Also, don't assume you write well because you received high grades on essay exams and papers as an undergraduate. Not only do law school professors grade harder than undergraduate professors, the level of writing of your law school classmates will be much better than the level of writing of your undergraduate classmates.
What was once near top of the class work in an undergraduate setting, is middle of the class work in law school. In law school you are competing against and being compared to the best students. Remember, the best and brightest from thousands of colleges and universities nationwide are funneled into approximately two hundred law schools.
The websites below provide additional thoughts on law school grades. http://www.infirmation.com/articles/one-article.tcl?article_id=3713 http://civpro.blogs.com/civil_procedure/2004/01/more_on_bad_law.html
Good luck in law school!
Legal Writing Prep
« on: March 28, 2007, 06:34:37 PM »
If you are interested in a legal writing prep course consider Legal Writing Prep (www.legalwritingprep.com
). It provides actual first semester law school assignments and extensive feedback on your work. Writing is best learned by having someone review your work, and not by sitting in a classroom for one day with no opportunity for feedback.
Legal Writing Prep
« on: March 22, 2007, 05:30:12 AM »
Have your dreams of being a successful, big-money-making attorney been crushed because your top-tier law school choices rejected you?
One day a pre-law advisor told me about the time she was speaking before a class of students about how not being accepted to a person’s number one choice was not the end of the world. One student in the back (the smart asses are always in the back) yelled out, “Yes it is.” To this she firmly responded, “No, it isn’t. The end of the world is when the doctor tells you if your baby survives until the morning then we will operate.”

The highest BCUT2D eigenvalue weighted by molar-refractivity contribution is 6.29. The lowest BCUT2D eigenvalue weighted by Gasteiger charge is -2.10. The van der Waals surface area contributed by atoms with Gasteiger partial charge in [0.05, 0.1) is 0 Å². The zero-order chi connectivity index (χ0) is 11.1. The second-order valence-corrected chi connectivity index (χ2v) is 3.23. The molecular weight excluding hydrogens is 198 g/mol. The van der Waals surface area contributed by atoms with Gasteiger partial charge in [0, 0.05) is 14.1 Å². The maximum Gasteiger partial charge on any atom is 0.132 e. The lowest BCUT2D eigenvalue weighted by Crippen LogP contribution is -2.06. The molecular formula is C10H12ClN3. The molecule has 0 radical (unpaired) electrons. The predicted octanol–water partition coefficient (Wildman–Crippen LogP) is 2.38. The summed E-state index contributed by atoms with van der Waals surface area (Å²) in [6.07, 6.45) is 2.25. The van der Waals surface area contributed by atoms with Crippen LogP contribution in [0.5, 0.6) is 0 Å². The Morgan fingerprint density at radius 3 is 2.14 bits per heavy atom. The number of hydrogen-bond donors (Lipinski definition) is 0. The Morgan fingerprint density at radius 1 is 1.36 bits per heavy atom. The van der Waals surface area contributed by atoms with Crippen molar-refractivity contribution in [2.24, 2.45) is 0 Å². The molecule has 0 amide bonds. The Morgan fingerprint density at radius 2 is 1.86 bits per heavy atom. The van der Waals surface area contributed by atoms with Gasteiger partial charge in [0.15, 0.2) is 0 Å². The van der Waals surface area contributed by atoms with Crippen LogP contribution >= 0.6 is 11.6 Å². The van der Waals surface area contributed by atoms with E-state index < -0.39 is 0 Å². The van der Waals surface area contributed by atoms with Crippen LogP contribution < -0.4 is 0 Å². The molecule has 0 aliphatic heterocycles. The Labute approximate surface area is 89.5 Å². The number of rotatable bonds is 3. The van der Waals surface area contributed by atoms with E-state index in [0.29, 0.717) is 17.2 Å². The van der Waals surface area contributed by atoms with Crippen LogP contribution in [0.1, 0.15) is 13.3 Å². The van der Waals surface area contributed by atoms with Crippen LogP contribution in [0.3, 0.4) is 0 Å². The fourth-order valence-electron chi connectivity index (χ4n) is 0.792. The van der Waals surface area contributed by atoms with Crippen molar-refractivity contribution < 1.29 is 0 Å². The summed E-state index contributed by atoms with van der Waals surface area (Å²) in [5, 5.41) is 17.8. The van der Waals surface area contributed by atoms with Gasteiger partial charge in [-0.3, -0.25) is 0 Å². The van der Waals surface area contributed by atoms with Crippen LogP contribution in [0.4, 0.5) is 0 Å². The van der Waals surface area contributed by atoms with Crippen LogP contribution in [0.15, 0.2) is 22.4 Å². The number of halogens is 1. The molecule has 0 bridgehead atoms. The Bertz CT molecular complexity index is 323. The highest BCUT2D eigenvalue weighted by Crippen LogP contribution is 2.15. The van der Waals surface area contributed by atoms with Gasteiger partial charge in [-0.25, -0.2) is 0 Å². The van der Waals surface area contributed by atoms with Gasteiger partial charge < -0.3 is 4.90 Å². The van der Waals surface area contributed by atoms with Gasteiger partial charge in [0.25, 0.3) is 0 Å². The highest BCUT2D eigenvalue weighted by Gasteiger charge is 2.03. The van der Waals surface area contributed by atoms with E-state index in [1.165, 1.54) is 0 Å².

While the pre-law advisor’s statement may not have been appropriate, she was correct. During this time of acceptance and rejection, keep things in perspective.
I am sure some of you are thinking about what happened to former White House counsel Harriet Miers. To that I once again respond, SO WHAT!
Don’t get me wrong, go to the best school you can possibly go to, but if you can’t get into your first choice it is not going to have any long term detrimental effect on your career. There are many highly successful attorneys who did not go to top tier law schools. For instance, Johnnie Cochran attended Loyola Law School, Gerry Spence attended the University of Wyoming Law School, and current Vermont Supreme Court Justice Marilyn Skoglund did not even attend law school.
These three attorneys have been involved in historic, famous, and important cases; Spence was the lead trial attorney in the Karen Silkwood case that went to the U.S. Supreme Court, Cochran was the lead attorney in O.J. Simpson’s murder trial, and Justice Skoglund was involved in the first decision that established civil unions in this country.
By any measure these three attorneys are and were successful. Furthermore, these three attorneys are not the exception; they are just the tip of the iceberg of motivated people who did not graduate from top tier law schools and became successful attorneys.